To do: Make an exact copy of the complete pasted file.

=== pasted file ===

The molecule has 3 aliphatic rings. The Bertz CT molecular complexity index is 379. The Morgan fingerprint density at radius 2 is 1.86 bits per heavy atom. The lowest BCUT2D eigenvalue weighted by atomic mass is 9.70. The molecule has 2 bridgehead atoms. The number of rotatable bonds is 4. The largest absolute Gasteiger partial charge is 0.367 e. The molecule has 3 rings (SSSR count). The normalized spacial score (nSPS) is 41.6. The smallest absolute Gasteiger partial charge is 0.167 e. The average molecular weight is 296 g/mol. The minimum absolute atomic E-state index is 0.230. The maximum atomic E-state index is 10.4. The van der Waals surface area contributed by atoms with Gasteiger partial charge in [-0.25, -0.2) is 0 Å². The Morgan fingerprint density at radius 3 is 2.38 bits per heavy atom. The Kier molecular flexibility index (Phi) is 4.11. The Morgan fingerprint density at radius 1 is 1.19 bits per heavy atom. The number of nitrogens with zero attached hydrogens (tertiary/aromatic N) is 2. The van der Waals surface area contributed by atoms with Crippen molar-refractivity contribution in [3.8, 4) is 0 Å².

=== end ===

The molecule has 3 aliphatic rings. The Bertz CT molecular complexity index is 379. The Morgan fingerprint density at radius 2 is 1.86 bits per heavy atom. The lowest BCUT2D eigenvalue weighted by atomic mass is 9.70. The molecule has 2 bridgehead atoms. The number of rotatable bonds is 4. The largest absolute Gasteiger partial charge is 0.367 e. The molecule has 3 rings (SSSR count). The normalized spacial score (nSPS) is 41.6. The smallest absolute Gasteiger partial charge is 0.167 e. The average molecular weight is 296 g/mol. The minimum absolute atomic E-state index is 0.230. The maximum atomic E-state index is 10.4. The van der Waals surface area contributed by atoms with Gasteiger partial charge in [-0.25, -0.2) is 0 Å². The Morgan fingerprint density at radius 3 is 2.38 bits per heavy atom. The Kier molecular flexibility index (Phi) is 4.11. The Morgan fingerprint density at radius 1 is 1.19 bits per heavy atom. The number of nitrogens with zero attached hydrogens (tertiary/aromatic N) is 2. The van der Waals surface area contributed by atoms with Crippen molar-refractivity contribution in [3.8, 4) is 0 Å².